Fetal alcohol spectrum disorders: a hidden epidemic?
The new Department of Health guideline on alcohol says that there is no safe alcohol limit for pregnant women. Alcohol should simply be avoided reports The Conversations US Pilot.
Alcohol exposure during pregnancy can cause damage to the body and brain of the baby, causing a range of lifelong problems. These problems are grouped under the umbrella term “foetal alcohol spectrum disorders” (FASD). The most recognised form of FASD is foetal alcohol syndrome (FAS). People with FAS have distinctive facial features, are small for their age and have problems with learning.
The exact number of drinks a woman can have before harming her baby is unknown (and is likely to vary from woman to woman), so most countries, including Canada, Australia and the USA, have taken a conservative approach and recommended that no alcohol is the safest option. This new guideline now brings the UK in line with those and many other countries.
Recent research has revealed a large number of problems experienced by people with FASD. Around half of all people with FASD have attention-deficit hyperactivity disorders (ADHD), 62% have vision impairment (a rate more than 30 times higher than the general population), 58% have hearing problems (more than 100 times higher than the general population), 83% have speech and language delays and 91% suffer from impulsivity and inappropriate behaviour.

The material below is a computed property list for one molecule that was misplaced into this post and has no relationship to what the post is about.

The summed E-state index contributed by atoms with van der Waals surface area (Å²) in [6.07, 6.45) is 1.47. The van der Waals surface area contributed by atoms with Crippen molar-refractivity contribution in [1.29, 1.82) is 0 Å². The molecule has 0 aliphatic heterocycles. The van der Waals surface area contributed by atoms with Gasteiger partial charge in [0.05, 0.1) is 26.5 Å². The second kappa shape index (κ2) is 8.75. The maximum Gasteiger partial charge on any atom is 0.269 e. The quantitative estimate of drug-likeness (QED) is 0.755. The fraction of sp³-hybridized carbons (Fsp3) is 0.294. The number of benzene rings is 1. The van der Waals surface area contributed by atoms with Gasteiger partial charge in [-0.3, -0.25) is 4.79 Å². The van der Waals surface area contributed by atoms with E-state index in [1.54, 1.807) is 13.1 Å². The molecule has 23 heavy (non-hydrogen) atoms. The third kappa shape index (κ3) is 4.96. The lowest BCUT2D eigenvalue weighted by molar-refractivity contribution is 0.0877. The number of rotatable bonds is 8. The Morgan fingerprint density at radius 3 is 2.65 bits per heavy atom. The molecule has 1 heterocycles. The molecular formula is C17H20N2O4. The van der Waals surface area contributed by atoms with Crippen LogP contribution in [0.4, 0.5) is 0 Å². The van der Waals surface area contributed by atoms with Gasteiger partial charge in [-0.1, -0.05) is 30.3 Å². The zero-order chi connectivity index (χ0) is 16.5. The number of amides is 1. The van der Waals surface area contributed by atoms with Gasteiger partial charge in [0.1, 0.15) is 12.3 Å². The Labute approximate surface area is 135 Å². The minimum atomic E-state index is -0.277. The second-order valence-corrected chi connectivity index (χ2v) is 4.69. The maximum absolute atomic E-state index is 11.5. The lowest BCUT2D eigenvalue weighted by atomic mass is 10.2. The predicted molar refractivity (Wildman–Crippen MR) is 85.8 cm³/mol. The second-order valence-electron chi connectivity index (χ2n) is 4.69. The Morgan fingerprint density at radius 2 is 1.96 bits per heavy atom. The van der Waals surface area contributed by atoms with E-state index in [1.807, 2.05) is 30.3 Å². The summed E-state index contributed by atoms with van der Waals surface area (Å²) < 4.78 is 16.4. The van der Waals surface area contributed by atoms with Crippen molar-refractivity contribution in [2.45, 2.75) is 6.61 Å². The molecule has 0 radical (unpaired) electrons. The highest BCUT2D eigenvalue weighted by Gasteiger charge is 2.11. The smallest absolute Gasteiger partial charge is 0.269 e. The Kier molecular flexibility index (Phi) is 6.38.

Each person with FASD may have some or all of these problems, and each person may have these problems from a mild to severe degree.
Maybe as prevalent as autism
We don’t know how many people have FASD in the UK, but based on a large review of data from other countries, it’s estimated that it may affect as much as 2% of the population. This would put FASD on a par with well-recognised developmental disorders such as autism spectrum disorder. In fact, a significant proportion of children currently diagnosed with ADHD or autism may have undiagnosed FASD as an underlying cause of their learning problem.
One problem with recognising the extent of the hidden epidemic is that FASD is significantly under reported. For example, out of a search of five years’ worth of outpatient hospital data in England, no cases of FASD were recorded. The researchers also looked at hospital admission data, expecting to find that areas with higher levels of alcohol-related illness in young women (such as in the north-west and north-east of England) would also have higher levels of FASD. This was not the case, suggesting that either FASD is not diagnosed, or it is diagnosed but not routinely recorded in hospital data.
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Disclaimer: The views and opinions in this article are those of the authors and do not necessarily represent the views of Edmonton and Area Fetal Alcohol Spectrum Disorder Network.